• Of Australia’s 10,000 spider species, only two types should be of concern: the Sydney funnel-web and redback spider. If you encounter one, call a professional to have it safely removed: pest control, the Australian Reptile Park or the Poisons Information Centre (13 11 26).

Cute critters

Teeth and scales aside, Australia is home to some of the most unique and adorable critters on the planet; koalas, kangaroos and smiley quokkas come to mind. Cute, yes, but looks can kill:

  • Kangaroos are colour coded! Grey kangaroos are smaller and mild-tempered compared to their red cousins, so keep this in mind when approaching one for a photo 🦘
  • Tasmanian devils appear cute and cuddly but are skittish and feisty, so heed their guttural growls and keep your fingers out of reach
  • Dingoes may look like a family pet but respect this rust-coloured wild canine like you would a wolf
  • You’re unlikely to spot a duck-billed platypus in the wild, but if you do admire it from afar as their toxic stingers can be painful.

What Australians actually fear

Photo of a kookaburra and a magpie in an Australian backyard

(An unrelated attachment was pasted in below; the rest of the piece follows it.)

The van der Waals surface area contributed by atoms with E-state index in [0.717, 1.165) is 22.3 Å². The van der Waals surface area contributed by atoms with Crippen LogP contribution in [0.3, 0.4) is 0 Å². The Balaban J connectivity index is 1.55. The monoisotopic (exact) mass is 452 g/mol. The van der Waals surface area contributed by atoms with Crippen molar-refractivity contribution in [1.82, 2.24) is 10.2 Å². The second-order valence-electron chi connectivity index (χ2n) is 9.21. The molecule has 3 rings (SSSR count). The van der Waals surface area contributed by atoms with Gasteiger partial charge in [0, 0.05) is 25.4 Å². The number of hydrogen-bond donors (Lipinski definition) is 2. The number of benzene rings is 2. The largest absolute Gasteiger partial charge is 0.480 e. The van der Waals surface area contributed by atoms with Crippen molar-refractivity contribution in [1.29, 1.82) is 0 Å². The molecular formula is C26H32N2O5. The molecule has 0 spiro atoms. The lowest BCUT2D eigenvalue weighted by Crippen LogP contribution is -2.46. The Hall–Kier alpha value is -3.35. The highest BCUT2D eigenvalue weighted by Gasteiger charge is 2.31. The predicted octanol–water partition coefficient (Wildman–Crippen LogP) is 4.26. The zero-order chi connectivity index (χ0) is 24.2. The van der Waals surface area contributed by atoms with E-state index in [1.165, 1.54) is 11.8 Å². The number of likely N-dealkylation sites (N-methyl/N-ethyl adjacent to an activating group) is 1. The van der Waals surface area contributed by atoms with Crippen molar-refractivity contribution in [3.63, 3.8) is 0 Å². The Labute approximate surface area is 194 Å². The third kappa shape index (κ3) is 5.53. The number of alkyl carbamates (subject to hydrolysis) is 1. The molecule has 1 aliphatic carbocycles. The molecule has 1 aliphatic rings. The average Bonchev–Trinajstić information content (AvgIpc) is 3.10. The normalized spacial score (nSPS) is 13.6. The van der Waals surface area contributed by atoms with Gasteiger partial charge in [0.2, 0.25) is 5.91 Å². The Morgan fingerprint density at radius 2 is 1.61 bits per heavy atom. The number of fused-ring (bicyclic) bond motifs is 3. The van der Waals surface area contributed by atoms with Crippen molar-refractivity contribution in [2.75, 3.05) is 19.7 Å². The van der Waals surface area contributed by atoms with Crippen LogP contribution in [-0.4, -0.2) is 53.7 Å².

While crocodiles and sharks won’t really bother you, magpies in swooping season certainly do. And nothing is worse than the sting of a bluebottle at the beach, or the sight of a huntsman spider scurrying up the wall. 😨

If you’ve ever wondered what Aussies actually fear, it’s the dreaded email alert from MyGov in your inbox signalling tax return time…

So now that you know the basics, enjoy your time Down Under!


Ever heard of the infamous drop bear? Share some of the “scariest” things you’ve heard about Australia in the comments! πŸ‘‡


More in Sydney

Photo of Bondi Beach ocean pool

Sightseeing in Sydney

Hotspots around Sydney that offer a truly memorable experience for locals and visitors. ⛴️

Sightseeing in Sydney

Photo of Bondi Beach ocean pool

I spent six years living in Sydney before I moved to London. From postcard destinations to uncovering local gems, I savoured every minute of this harbourside city. ⛴️